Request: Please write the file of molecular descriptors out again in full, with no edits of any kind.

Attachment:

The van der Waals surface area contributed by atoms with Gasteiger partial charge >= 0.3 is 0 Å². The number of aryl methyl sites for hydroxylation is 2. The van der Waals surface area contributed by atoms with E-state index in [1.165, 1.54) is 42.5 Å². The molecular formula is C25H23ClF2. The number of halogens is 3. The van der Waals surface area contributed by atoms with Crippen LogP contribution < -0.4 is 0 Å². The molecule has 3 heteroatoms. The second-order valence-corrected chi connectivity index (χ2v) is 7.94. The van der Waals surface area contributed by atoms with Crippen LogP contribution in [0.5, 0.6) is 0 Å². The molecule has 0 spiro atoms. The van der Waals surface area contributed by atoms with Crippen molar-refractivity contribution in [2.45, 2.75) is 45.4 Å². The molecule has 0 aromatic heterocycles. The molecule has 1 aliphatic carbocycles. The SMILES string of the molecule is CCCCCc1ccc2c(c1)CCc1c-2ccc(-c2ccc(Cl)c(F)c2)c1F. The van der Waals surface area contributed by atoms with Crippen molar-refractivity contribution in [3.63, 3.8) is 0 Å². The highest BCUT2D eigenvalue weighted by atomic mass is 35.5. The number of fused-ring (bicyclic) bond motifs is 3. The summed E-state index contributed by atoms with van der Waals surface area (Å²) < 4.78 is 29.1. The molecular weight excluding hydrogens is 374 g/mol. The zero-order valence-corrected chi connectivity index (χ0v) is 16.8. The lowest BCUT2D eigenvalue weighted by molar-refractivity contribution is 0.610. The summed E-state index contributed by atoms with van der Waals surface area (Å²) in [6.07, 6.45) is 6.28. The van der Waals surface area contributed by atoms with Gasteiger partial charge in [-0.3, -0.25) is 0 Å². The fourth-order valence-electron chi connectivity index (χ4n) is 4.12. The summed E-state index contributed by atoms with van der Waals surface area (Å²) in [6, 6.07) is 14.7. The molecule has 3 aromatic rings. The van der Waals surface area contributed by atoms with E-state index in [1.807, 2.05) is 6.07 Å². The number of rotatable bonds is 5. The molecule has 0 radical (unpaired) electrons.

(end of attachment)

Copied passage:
The van der Waals surface area contributed by atoms with Gasteiger partial charge >= 0.3 is 0 Å². The number of aryl methyl sites for hydroxylation is 2. The van der Waals surface area contributed by atoms with E-state index in [1.165, 1.54) is 42.5 Å². The molecular formula is C25H23ClF2. The number of halogens is 3. The van der Waals surface area contributed by atoms with Crippen LogP contribution < -0.4 is 0 Å². The molecule has 3 heteroatoms. The second-order valence-corrected chi connectivity index (χ2v) is 7.94. The van der Waals surface area contributed by atoms with Crippen LogP contribution in [0.5, 0.6) is 0 Å². The molecule has 0 spiro atoms. The van der Waals surface area contributed by atoms with Crippen molar-refractivity contribution in [2.45, 2.75) is 45.4 Å². The molecule has 0 aromatic heterocycles. The molecule has 1 aliphatic carbocycles. The SMILES string of the molecule is CCCCCc1ccc2c(c1)CCc1c-2ccc(-c2ccc(Cl)c(F)c2)c1F. The van der Waals surface area contributed by atoms with Crippen molar-refractivity contribution in [3.63, 3.8) is 0 Å². The highest BCUT2D eigenvalue weighted by atomic mass is 35.5. The number of fused-ring (bicyclic) bond motifs is 3. The summed E-state index contributed by atoms with van der Waals surface area (Å²) < 4.78 is 29.1. The molecular weight excluding hydrogens is 374 g/mol. The zero-order valence-corrected chi connectivity index (χ0v) is 16.8. The lowest BCUT2D eigenvalue weighted by molar-refractivity contribution is 0.610. The summed E-state index contributed by atoms with van der Waals surface area (Å²) in [6.07, 6.45) is 6.28. The van der Waals surface area contributed by atoms with Gasteiger partial charge in [-0.3, -0.25) is 0 Å². The fourth-order valence-electron chi connectivity index (χ4n) is 4.12. The summed E-state index contributed by atoms with van der Waals surface area (Å²) in [6, 6.07) is 14.7. The molecule has 3 aromatic rings. The van der Waals surface area contributed by atoms with E-state index in [1.807, 2.05) is 6.07 Å². The number of rotatable bonds is 5. The molecule has 0 radical (unpaired) electrons.